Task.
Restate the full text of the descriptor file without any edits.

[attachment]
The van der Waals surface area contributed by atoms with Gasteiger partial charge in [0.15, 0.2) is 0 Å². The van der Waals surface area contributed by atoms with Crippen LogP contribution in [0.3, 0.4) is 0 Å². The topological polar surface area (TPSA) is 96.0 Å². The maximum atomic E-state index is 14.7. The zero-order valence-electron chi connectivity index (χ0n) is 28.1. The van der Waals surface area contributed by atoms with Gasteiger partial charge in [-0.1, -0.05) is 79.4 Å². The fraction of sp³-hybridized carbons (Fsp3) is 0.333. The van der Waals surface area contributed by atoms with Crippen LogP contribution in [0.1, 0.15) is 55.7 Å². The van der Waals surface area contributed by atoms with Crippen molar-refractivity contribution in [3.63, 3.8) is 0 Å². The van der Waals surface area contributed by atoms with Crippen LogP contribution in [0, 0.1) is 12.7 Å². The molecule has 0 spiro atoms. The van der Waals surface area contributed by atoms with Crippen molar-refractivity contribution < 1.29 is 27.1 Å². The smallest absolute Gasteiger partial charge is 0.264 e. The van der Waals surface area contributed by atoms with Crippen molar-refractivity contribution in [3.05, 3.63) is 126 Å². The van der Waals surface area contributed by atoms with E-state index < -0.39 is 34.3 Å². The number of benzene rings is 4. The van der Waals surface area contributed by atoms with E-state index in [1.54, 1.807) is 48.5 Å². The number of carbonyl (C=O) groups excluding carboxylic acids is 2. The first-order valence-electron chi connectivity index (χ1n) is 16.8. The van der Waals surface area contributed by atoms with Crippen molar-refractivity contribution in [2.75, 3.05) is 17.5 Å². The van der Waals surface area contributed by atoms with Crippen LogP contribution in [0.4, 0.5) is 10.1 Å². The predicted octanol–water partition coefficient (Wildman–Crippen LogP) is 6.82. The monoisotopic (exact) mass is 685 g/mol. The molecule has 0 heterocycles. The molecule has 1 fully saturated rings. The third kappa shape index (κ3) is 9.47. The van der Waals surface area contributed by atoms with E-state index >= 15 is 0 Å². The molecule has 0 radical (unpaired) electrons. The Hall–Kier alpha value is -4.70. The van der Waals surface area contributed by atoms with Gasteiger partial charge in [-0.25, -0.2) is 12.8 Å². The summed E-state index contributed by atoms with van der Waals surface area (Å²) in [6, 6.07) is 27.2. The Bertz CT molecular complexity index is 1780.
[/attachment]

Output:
The van der Waals surface area contributed by atoms with Gasteiger partial charge in [0.15, 0.2) is 0 Å². The van der Waals surface area contributed by atoms with Crippen LogP contribution in [0.3, 0.4) is 0 Å². The topological polar surface area (TPSA) is 96.0 Å². The maximum atomic E-state index is 14.7. The zero-order valence-electron chi connectivity index (χ0n) is 28.1. The van der Waals surface area contributed by atoms with Gasteiger partial charge in [-0.1, -0.05) is 79.4 Å². The fraction of sp³-hybridized carbons (Fsp3) is 0.333. The van der Waals surface area contributed by atoms with Crippen LogP contribution in [0.1, 0.15) is 55.7 Å². The van der Waals surface area contributed by atoms with Crippen molar-refractivity contribution in [3.63, 3.8) is 0 Å². The van der Waals surface area contributed by atoms with Crippen LogP contribution in [0, 0.1) is 12.7 Å². The molecule has 0 spiro atoms. The van der Waals surface area contributed by atoms with Crippen molar-refractivity contribution < 1.29 is 27.1 Å². The smallest absolute Gasteiger partial charge is 0.264 e. The van der Waals surface area contributed by atoms with Crippen molar-refractivity contribution in [3.05, 3.63) is 126 Å². The van der Waals surface area contributed by atoms with E-state index < -0.39 is 34.3 Å². The number of benzene rings is 4. The van der Waals surface area contributed by atoms with E-state index in [1.54, 1.807) is 48.5 Å². The number of carbonyl (C=O) groups excluding carboxylic acids is 2. The first-order valence-electron chi connectivity index (χ1n) is 16.8. The van der Waals surface area contributed by atoms with Crippen molar-refractivity contribution in [2.75, 3.05) is 17.5 Å². The van der Waals surface area contributed by atoms with Crippen LogP contribution in [0.4, 0.5) is 10.1 Å². The predicted octanol–water partition coefficient (Wildman–Crippen LogP) is 6.82. The monoisotopic (exact) mass is 685 g/mol. The molecule has 0 heterocycles. The molecule has 1 fully saturated rings. The third kappa shape index (κ3) is 9.47. The van der Waals surface area contributed by atoms with E-state index >= 15 is 0 Å². The molecule has 0 radical (unpaired) electrons. The Hall–Kier alpha value is -4.70. The van der Waals surface area contributed by atoms with Gasteiger partial charge in [-0.25, -0.2) is 12.8 Å². The summed E-state index contributed by atoms with van der Waals surface area (Å²) in [6, 6.07) is 27.2. The Bertz CT molecular complexity index is 1780.